(Pictures don’t lie! North Koreans and L’il Kim applaud as Michael Stang enters the auditorium to read his entry into our contest Once Upon a Time. Dennis Rodman, traveling incognito, blends in disguised with shades and a baseball cap and piercings so popular in host’s country) Literati! Michael Stang has decided that the only way …
(Pictures don’t lie! North Koreans and L’il Kim applaud as Michael Stang enters the auditorium to read his entry into our contest Once Upon a Time. Dennis Rodman, traveling incognito, blends in disguised with shades and a baseball cap and piercings so popular in host’s country)
Michael Stang has decided that the only way to win our contest is to enter it. Who can argue with such logic? We do hope that those of you reading will enter it as well. I have spoken with a lotta folks (actually, just one) about the contest who say they are not writing a novel so won’t be entering. DUH! If you write a prologue, you are writing a novel!
Take the first step, which is intent. Once you write a prologue, you will undoubtedly discover you actually do have a novel locked up in your computer. Consider your keyboard a combination lock. We are offering $500 in prizes, and to sweeten the pot, the editor-in-chief (moi) is offering a date to the McDonalds of his choice (Dutch) in lieu of all the other cash prizes, books, and Barnes and Noble gift cards we have put up. Check out what you can win and who you have to do to win it here:
In the meantime, here is the prologue to Mike Stang’s attempt to draw attention away from Gary Clark’s entry, with the working title:
by Michael Stang
Sounds penetrated the walls differently, at different times, depending on the time of day. Nights screamed with northern winds and pain. Mornings were a morning after, pound for pound of flesh, a jackhammer against all things living. We waited for the afternoons, waited for the barracks to settle down; I waited for the ringing in my head to stop. There, between hell and brimstone, my mind dominated, and warmed what was left of my bones.
In those few moments, I dared to be careless. Stretched on the deck floor, I marked my limbs in dust. I winced behind the locked doors from my wounds and the smell of human piss, weak, recent, not strong enough. No one could shit: to shit was an act of freedom.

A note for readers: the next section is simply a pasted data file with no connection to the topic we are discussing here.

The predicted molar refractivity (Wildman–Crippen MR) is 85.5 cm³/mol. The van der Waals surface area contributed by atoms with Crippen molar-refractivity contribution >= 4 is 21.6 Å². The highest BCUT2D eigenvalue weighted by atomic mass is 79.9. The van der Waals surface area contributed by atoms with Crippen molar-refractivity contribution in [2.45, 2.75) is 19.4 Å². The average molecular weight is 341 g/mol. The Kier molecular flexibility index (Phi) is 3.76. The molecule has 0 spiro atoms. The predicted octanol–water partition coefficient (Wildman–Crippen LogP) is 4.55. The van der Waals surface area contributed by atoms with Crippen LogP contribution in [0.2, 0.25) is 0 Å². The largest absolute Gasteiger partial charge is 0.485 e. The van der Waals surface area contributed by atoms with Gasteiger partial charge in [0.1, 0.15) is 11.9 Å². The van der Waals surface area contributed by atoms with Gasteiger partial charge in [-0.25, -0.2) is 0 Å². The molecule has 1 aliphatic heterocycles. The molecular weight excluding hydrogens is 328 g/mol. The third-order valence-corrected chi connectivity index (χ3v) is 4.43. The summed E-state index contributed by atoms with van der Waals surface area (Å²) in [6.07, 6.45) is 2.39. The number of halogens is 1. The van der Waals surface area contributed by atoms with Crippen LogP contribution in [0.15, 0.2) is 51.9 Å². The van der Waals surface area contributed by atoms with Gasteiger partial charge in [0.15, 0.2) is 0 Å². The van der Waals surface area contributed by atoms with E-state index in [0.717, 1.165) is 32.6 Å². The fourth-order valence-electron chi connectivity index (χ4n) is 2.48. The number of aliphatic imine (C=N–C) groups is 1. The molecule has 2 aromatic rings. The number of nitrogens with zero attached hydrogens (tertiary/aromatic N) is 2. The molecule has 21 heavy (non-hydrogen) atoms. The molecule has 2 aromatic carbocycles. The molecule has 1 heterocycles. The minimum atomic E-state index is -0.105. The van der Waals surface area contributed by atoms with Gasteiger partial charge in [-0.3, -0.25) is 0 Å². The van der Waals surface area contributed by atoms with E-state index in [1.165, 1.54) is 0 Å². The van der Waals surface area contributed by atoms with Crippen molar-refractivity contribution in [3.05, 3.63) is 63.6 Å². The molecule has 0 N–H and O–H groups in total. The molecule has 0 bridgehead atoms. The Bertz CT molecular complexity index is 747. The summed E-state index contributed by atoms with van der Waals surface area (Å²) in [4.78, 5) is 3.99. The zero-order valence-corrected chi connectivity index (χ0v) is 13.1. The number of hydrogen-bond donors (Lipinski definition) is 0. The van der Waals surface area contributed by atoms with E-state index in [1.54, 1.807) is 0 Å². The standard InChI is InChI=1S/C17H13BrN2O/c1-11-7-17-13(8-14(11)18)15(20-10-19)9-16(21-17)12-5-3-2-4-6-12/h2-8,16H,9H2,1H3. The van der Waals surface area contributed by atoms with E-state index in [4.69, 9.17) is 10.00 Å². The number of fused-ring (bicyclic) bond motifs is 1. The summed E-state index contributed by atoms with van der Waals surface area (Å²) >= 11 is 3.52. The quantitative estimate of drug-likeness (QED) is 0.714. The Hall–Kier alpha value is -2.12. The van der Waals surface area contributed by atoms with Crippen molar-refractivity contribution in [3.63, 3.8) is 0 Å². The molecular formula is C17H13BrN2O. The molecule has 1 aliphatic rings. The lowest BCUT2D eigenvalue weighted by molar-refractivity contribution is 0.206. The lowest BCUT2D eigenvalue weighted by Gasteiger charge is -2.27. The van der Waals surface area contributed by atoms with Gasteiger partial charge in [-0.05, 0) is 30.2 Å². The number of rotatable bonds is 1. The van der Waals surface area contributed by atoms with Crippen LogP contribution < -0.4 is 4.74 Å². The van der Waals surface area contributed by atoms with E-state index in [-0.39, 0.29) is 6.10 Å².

I was fortunate from most. I had the margin of unrestraint. Most of the prisoners hung from hooks that were lagged into the concrete walls, latched to their wrists and waists with slave bracelets. The way to lie down was to die, reaching the floor only with their foreheads.
Guards took a brake around the same time. Nightsticks and tasers rested besides the family style tables, set with Korean food that made me puke to smell it.
As I said, I was lucky. The intelligence on me revealed I owned a pig farm back in the states, and knew a lot about food and demand, and global economy. They knew I was a graduate from UCLA. I was a golden boy, but they singled me out not because of what I could have done to improve the starvation of North Korea’s population, or the dehydration of my fellow inmates. I was pegged for press coverage, and therefore had to look healthy, or at least able to stand straight. “Smug,” they called it, behind the cameras. Look at the American, educated in the best schools, prosperous, a philanthropist. Look at him now, an enemy of our glorious nation. The devil incarnate, personally involved in crimes against out Dear Leader. This pig will die.
They had one thing right. I was dying. Another thing wrong—the crimes.
There was no time.
There was no escape.
There were only the sounds of death, and the guards coming back from lunch.